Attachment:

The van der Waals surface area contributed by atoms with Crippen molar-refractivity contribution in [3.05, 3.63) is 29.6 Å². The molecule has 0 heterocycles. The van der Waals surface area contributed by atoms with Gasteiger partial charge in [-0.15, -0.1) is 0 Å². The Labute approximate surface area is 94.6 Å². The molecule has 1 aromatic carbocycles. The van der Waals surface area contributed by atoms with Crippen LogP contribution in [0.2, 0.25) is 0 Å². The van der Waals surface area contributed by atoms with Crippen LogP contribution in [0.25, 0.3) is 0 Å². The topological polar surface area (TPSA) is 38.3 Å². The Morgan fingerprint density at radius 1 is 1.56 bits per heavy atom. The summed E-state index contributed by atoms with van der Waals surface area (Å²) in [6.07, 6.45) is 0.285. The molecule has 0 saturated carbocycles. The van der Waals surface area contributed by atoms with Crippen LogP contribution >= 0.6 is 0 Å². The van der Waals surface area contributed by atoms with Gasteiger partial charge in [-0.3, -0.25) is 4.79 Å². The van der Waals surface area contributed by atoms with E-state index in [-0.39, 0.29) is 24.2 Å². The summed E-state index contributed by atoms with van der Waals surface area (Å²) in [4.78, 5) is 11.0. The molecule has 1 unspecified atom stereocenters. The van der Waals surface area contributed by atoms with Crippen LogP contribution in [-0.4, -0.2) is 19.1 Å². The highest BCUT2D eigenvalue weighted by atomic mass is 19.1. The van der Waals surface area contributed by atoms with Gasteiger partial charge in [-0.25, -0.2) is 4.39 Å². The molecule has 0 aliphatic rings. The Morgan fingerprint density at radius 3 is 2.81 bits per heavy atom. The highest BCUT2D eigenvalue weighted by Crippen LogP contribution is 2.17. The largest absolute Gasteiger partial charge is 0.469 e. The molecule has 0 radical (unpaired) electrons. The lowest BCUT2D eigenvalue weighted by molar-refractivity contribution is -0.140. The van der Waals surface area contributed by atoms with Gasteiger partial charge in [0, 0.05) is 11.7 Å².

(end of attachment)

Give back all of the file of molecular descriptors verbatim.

The van der Waals surface area contributed by atoms with Crippen molar-refractivity contribution in [3.05, 3.63) is 29.6 Å². The molecule has 0 heterocycles. The van der Waals surface area contributed by atoms with Gasteiger partial charge in [-0.15, -0.1) is 0 Å². The Labute approximate surface area is 94.6 Å². The molecule has 1 aromatic carbocycles. The van der Waals surface area contributed by atoms with Crippen LogP contribution in [0.2, 0.25) is 0 Å². The van der Waals surface area contributed by atoms with Crippen LogP contribution in [0.25, 0.3) is 0 Å². The topological polar surface area (TPSA) is 38.3 Å². The Morgan fingerprint density at radius 1 is 1.56 bits per heavy atom. The summed E-state index contributed by atoms with van der Waals surface area (Å²) in [6.07, 6.45) is 0.285. The molecule has 0 saturated carbocycles. The van der Waals surface area contributed by atoms with Crippen LogP contribution >= 0.6 is 0 Å². The van der Waals surface area contributed by atoms with Gasteiger partial charge in [-0.3, -0.25) is 4.79 Å². The van der Waals surface area contributed by atoms with E-state index in [-0.39, 0.29) is 24.2 Å². The summed E-state index contributed by atoms with van der Waals surface area (Å²) in [4.78, 5) is 11.0. The molecule has 1 unspecified atom stereocenters. The van der Waals surface area contributed by atoms with Crippen LogP contribution in [-0.4, -0.2) is 19.1 Å². The highest BCUT2D eigenvalue weighted by atomic mass is 19.1. The van der Waals surface area contributed by atoms with Gasteiger partial charge in [-0.25, -0.2) is 4.39 Å². The molecule has 0 aliphatic rings. The Morgan fingerprint density at radius 3 is 2.81 bits per heavy atom. The highest BCUT2D eigenvalue weighted by Crippen LogP contribution is 2.17. The largest absolute Gasteiger partial charge is 0.469 e. The molecule has 0 radical (unpaired) electrons. The lowest BCUT2D eigenvalue weighted by molar-refractivity contribution is -0.140. The van der Waals surface area contributed by atoms with Gasteiger partial charge in [0, 0.05) is 11.7 Å².